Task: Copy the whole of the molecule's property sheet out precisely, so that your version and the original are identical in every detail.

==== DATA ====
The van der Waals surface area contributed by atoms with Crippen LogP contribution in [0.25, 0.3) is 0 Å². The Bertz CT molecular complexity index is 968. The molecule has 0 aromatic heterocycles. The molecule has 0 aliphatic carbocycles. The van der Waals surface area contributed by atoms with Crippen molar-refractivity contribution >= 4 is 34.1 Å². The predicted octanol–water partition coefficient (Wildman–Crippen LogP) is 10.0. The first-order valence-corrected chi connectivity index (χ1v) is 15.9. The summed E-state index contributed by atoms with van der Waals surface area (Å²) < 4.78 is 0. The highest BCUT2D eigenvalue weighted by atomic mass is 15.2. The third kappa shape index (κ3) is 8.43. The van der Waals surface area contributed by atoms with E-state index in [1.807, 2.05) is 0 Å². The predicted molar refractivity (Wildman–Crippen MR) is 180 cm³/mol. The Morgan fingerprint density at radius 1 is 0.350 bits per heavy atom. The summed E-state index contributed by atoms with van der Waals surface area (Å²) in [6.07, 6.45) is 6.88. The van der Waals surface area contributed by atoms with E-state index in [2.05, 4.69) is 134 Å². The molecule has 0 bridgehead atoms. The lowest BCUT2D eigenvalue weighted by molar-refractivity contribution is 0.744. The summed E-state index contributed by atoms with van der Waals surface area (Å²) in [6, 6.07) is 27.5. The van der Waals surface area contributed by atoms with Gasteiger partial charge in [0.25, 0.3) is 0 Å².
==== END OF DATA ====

The van der Waals surface area contributed by atoms with Crippen LogP contribution in [0.25, 0.3) is 0 Å². The Bertz CT molecular complexity index is 968. The molecule has 0 aromatic heterocycles. The molecule has 0 aliphatic carbocycles. The van der Waals surface area contributed by atoms with Crippen molar-refractivity contribution >= 4 is 34.1 Å². The predicted octanol–water partition coefficient (Wildman–Crippen LogP) is 10.0. The first-order valence-corrected chi connectivity index (χ1v) is 15.9. The summed E-state index contributed by atoms with van der Waals surface area (Å²) < 4.78 is 0. The highest BCUT2D eigenvalue weighted by atomic mass is 15.2. The third kappa shape index (κ3) is 8.43. The van der Waals surface area contributed by atoms with E-state index in [1.807, 2.05) is 0 Å². The predicted molar refractivity (Wildman–Crippen MR) is 180 cm³/mol. The Morgan fingerprint density at radius 1 is 0.350 bits per heavy atom. The summed E-state index contributed by atoms with van der Waals surface area (Å²) in [6.07, 6.45) is 6.88. The van der Waals surface area contributed by atoms with E-state index in [2.05, 4.69) is 134 Å². The molecule has 0 bridgehead atoms. The lowest BCUT2D eigenvalue weighted by molar-refractivity contribution is 0.744. The summed E-state index contributed by atoms with van der Waals surface area (Å²) in [6, 6.07) is 27.5. The van der Waals surface area contributed by atoms with Gasteiger partial charge in [0.25, 0.3) is 0 Å².